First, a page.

COLORADO, USA — The state's distracted drivers are racking up big numbers that the Colorado Department of Transportation (CDOT) doesn't want to see – 42 crashes a day, or 15,000 a year.
Now that more people are returning to work and going out to public places after pandemic restricted travel, drivers are returning to the roadways.
“Distracted drivers do not often see the risk of their behavior until it’s too late,” said Darrell Lingk, highway safety office director at CDOT. “While the risks associated with distracted driving are well documented, studies show the majority of Coloradans still choose to engage in this behavior, which presents a danger to everyone who uses our roads.”
CDOT joins a nationwide campaign effort in April during Distracted Driving Awareness Month that asks drivers to picture how people would react to their distracted driving – and if it would change behavior.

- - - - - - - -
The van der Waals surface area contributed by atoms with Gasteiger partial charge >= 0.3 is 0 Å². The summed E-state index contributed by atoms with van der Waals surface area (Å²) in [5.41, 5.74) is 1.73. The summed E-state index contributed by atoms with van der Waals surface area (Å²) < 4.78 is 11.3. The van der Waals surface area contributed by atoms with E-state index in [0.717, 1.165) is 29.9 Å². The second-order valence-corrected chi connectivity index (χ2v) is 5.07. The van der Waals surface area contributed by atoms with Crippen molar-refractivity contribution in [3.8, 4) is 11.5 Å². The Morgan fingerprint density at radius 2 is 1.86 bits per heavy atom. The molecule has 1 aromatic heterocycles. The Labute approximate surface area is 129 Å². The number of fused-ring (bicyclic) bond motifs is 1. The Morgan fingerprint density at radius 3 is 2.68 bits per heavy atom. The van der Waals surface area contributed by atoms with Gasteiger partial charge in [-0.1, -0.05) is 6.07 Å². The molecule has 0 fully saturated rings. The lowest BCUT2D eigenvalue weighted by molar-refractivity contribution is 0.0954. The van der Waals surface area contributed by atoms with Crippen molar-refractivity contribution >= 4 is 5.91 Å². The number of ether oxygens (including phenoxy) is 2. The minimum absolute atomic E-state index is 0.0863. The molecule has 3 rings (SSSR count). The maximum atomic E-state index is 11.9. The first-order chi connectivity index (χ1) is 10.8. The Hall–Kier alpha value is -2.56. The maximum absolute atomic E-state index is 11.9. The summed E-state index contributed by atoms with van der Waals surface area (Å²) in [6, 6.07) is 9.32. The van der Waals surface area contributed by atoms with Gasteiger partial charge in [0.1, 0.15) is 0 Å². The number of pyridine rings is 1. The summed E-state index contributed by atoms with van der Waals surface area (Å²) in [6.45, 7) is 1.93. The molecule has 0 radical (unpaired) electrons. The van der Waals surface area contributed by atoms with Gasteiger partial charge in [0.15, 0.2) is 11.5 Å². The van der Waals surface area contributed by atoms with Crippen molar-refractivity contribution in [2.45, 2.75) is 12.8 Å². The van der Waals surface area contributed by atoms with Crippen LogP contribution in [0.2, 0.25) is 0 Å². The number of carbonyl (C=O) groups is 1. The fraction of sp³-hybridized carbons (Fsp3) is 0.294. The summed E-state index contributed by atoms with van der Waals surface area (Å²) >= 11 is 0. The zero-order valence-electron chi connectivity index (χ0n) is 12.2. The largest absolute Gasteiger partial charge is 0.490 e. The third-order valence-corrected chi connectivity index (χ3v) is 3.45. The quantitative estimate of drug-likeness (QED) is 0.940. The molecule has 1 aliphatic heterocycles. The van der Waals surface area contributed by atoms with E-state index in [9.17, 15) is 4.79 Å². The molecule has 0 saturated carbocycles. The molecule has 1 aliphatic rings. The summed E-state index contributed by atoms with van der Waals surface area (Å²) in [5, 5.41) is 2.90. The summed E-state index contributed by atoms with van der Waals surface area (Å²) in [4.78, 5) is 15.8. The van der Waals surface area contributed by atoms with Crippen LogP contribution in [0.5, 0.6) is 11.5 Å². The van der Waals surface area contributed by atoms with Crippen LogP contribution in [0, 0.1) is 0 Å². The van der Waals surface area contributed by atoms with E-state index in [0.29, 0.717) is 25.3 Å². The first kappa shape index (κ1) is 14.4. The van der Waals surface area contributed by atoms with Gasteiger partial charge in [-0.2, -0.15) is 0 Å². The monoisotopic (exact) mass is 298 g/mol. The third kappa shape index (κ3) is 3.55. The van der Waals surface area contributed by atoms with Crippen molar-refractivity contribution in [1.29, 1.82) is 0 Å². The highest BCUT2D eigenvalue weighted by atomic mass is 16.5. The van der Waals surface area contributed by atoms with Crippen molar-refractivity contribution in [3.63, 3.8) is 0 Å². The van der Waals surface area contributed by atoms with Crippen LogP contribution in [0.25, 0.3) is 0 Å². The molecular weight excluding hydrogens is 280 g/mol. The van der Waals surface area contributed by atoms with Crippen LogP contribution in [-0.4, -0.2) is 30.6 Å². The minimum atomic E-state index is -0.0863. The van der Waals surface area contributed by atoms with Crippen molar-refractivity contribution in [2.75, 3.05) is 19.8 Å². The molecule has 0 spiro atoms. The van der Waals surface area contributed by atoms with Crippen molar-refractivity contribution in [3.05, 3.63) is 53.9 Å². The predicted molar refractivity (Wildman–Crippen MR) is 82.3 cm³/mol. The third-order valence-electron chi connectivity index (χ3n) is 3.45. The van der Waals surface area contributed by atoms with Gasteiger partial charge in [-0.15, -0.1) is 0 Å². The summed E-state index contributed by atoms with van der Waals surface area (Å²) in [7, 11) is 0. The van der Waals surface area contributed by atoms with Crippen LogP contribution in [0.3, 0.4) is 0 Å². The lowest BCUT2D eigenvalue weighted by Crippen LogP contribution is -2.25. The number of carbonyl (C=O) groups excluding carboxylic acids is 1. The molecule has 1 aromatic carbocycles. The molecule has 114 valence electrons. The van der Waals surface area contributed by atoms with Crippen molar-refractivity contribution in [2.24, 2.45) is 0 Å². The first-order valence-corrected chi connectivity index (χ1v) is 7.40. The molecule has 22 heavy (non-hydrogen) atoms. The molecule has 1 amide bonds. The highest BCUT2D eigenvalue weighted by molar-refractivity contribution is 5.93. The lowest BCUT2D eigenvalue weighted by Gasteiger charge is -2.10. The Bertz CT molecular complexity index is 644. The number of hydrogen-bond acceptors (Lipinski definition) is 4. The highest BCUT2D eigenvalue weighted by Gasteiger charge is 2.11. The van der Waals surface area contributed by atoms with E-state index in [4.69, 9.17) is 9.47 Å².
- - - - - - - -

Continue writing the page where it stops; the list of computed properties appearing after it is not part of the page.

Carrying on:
Crashes involving distracted drivers are on the rise, up from 13,332 in 2012 to 15,143 in 2019 – including 4,361 people who were injured and 39 people who died, according to data in a news release from CDOT.
Even though crashes are on the rise, a 2020 survey of Colorado drivers shows that 92% admitted to driving while distracted at least once a week – an increase from the 90% who reported driving distracted in 2019, per CDOT.
In April, CDOT will partner with victims and families who have been impacted by distracted drivers on a display that will allow people to hear and share their stories of grief.
“When you reach for a phone or turn your attention away from the road, you aren’t just risking your own safety, you are risking the safety of everyone on the road with you,” said Sam Cole, traffic safety manager at CDOT. “We want to continue to remind motorists that they are putting more than just their own lives at risk when they drive distracted.”
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